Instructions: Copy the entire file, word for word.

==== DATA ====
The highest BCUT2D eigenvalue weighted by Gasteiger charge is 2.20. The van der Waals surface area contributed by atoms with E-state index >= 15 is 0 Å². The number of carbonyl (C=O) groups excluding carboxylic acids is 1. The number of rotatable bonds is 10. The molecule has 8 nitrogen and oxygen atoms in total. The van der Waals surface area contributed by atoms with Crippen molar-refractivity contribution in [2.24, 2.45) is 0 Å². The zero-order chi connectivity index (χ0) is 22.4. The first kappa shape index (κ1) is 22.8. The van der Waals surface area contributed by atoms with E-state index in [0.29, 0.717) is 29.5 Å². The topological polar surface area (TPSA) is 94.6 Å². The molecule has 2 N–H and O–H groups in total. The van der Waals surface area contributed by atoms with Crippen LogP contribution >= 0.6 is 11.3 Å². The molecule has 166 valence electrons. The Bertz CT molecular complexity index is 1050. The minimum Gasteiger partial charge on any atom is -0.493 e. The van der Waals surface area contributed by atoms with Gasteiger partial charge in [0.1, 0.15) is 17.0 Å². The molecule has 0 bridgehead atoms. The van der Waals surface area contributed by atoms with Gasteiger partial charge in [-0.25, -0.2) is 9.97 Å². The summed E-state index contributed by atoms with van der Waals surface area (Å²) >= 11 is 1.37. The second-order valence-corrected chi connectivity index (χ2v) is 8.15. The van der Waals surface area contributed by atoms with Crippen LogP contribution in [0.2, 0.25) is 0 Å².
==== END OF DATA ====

The highest BCUT2D eigenvalue weighted by Gasteiger charge is 2.20. The van der Waals surface area contributed by atoms with E-state index >= 15 is 0 Å². The number of carbonyl (C=O) groups excluding carboxylic acids is 1. The number of rotatable bonds is 10. The molecule has 8 nitrogen and oxygen atoms in total. The van der Waals surface area contributed by atoms with Crippen molar-refractivity contribution in [2.24, 2.45) is 0 Å². The zero-order chi connectivity index (χ0) is 22.4. The first kappa shape index (κ1) is 22.8. The van der Waals surface area contributed by atoms with E-state index in [0.29, 0.717) is 29.5 Å². The topological polar surface area (TPSA) is 94.6 Å². The molecule has 2 N–H and O–H groups in total. The van der Waals surface area contributed by atoms with Crippen LogP contribution >= 0.6 is 11.3 Å². The molecule has 166 valence electrons. The Bertz CT molecular complexity index is 1050. The minimum Gasteiger partial charge on any atom is -0.493 e. The van der Waals surface area contributed by atoms with Gasteiger partial charge in [0.1, 0.15) is 17.0 Å². The molecule has 0 bridgehead atoms. The van der Waals surface area contributed by atoms with Gasteiger partial charge in [-0.25, -0.2) is 9.97 Å². The summed E-state index contributed by atoms with van der Waals surface area (Å²) >= 11 is 1.37. The second-order valence-corrected chi connectivity index (χ2v) is 8.15. The van der Waals surface area contributed by atoms with Crippen LogP contribution in [0.2, 0.25) is 0 Å².